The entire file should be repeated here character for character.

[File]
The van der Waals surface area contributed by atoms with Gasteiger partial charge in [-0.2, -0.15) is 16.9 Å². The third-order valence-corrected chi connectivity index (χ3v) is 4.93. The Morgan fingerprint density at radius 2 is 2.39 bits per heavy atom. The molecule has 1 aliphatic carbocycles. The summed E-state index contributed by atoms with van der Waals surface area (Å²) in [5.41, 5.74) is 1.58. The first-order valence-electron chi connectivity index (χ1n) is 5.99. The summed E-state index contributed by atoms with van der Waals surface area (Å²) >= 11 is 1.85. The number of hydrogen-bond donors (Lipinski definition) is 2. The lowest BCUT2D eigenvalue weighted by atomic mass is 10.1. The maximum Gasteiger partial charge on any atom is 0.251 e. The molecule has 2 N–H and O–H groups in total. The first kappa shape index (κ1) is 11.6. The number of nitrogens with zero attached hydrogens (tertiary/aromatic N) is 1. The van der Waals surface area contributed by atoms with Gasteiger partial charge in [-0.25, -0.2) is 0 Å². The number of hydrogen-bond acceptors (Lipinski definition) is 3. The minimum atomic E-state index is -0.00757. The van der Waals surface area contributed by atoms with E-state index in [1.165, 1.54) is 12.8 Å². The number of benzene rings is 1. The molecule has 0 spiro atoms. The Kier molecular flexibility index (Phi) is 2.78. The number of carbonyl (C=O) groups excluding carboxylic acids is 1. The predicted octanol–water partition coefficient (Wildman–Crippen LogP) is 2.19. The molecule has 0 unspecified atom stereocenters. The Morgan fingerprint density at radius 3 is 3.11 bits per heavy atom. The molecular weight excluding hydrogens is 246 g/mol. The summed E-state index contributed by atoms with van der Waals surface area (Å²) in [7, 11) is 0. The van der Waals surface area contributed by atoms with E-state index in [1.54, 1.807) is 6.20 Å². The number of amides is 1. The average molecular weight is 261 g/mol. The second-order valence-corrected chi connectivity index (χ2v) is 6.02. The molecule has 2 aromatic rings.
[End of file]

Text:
The van der Waals surface area contributed by atoms with Gasteiger partial charge in [-0.2, -0.15) is 16.9 Å². The third-order valence-corrected chi connectivity index (χ3v) is 4.93. The Morgan fingerprint density at radius 2 is 2.39 bits per heavy atom. The molecule has 1 aliphatic carbocycles. The summed E-state index contributed by atoms with van der Waals surface area (Å²) in [5.41, 5.74) is 1.58. The first-order valence-electron chi connectivity index (χ1n) is 5.99. The summed E-state index contributed by atoms with van der Waals surface area (Å²) >= 11 is 1.85. The number of hydrogen-bond donors (Lipinski definition) is 2. The lowest BCUT2D eigenvalue weighted by atomic mass is 10.1. The maximum Gasteiger partial charge on any atom is 0.251 e. The molecule has 2 N–H and O–H groups in total. The first kappa shape index (κ1) is 11.6. The number of nitrogens with zero attached hydrogens (tertiary/aromatic N) is 1. The van der Waals surface area contributed by atoms with Gasteiger partial charge in [-0.25, -0.2) is 0 Å². The number of hydrogen-bond acceptors (Lipinski definition) is 3. The minimum atomic E-state index is -0.00757. The van der Waals surface area contributed by atoms with E-state index in [1.165, 1.54) is 12.8 Å². The number of benzene rings is 1. The molecule has 0 spiro atoms. The Kier molecular flexibility index (Phi) is 2.78. The number of carbonyl (C=O) groups excluding carboxylic acids is 1. The predicted octanol–water partition coefficient (Wildman–Crippen LogP) is 2.19. The molecule has 0 unspecified atom stereocenters. The Morgan fingerprint density at radius 3 is 3.11 bits per heavy atom. The molecular weight excluding hydrogens is 246 g/mol. The summed E-state index contributed by atoms with van der Waals surface area (Å²) in [7, 11) is 0. The van der Waals surface area contributed by atoms with E-state index in [1.54, 1.807) is 6.20 Å². The number of amides is 1. The average molecular weight is 261 g/mol. The second-order valence-corrected chi connectivity index (χ2v) is 6.02. The molecule has 2 aromatic rings.